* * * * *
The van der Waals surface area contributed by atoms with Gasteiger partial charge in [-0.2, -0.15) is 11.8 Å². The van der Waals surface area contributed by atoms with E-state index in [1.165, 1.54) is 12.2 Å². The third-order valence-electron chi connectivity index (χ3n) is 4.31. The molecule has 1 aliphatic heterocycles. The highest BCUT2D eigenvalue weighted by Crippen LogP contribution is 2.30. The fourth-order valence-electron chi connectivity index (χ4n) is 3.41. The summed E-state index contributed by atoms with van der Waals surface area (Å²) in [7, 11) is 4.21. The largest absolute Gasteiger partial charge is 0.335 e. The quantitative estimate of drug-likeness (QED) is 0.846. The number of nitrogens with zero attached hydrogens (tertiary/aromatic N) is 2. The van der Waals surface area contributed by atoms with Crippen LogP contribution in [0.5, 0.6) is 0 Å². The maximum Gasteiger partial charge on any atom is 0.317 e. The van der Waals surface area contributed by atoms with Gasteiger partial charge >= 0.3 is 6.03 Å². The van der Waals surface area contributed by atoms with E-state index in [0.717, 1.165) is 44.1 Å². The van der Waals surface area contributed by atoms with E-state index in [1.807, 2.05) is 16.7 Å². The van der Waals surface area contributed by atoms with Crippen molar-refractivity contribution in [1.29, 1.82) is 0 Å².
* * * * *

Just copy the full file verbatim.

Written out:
The van der Waals surface area contributed by atoms with Gasteiger partial charge in [-0.2, -0.15) is 11.8 Å². The van der Waals surface area contributed by atoms with E-state index in [1.165, 1.54) is 12.2 Å². The third-order valence-electron chi connectivity index (χ3n) is 4.31. The molecule has 1 aliphatic heterocycles. The highest BCUT2D eigenvalue weighted by Crippen LogP contribution is 2.30. The fourth-order valence-electron chi connectivity index (χ4n) is 3.41. The summed E-state index contributed by atoms with van der Waals surface area (Å²) in [7, 11) is 4.21. The largest absolute Gasteiger partial charge is 0.335 e. The quantitative estimate of drug-likeness (QED) is 0.846. The number of nitrogens with zero attached hydrogens (tertiary/aromatic N) is 2. The van der Waals surface area contributed by atoms with Crippen LogP contribution in [0.5, 0.6) is 0 Å². The maximum Gasteiger partial charge on any atom is 0.317 e. The van der Waals surface area contributed by atoms with Gasteiger partial charge >= 0.3 is 6.03 Å². The van der Waals surface area contributed by atoms with E-state index in [0.717, 1.165) is 44.1 Å². The van der Waals surface area contributed by atoms with E-state index in [1.807, 2.05) is 16.7 Å². The van der Waals surface area contributed by atoms with Crippen molar-refractivity contribution in [1.29, 1.82) is 0 Å².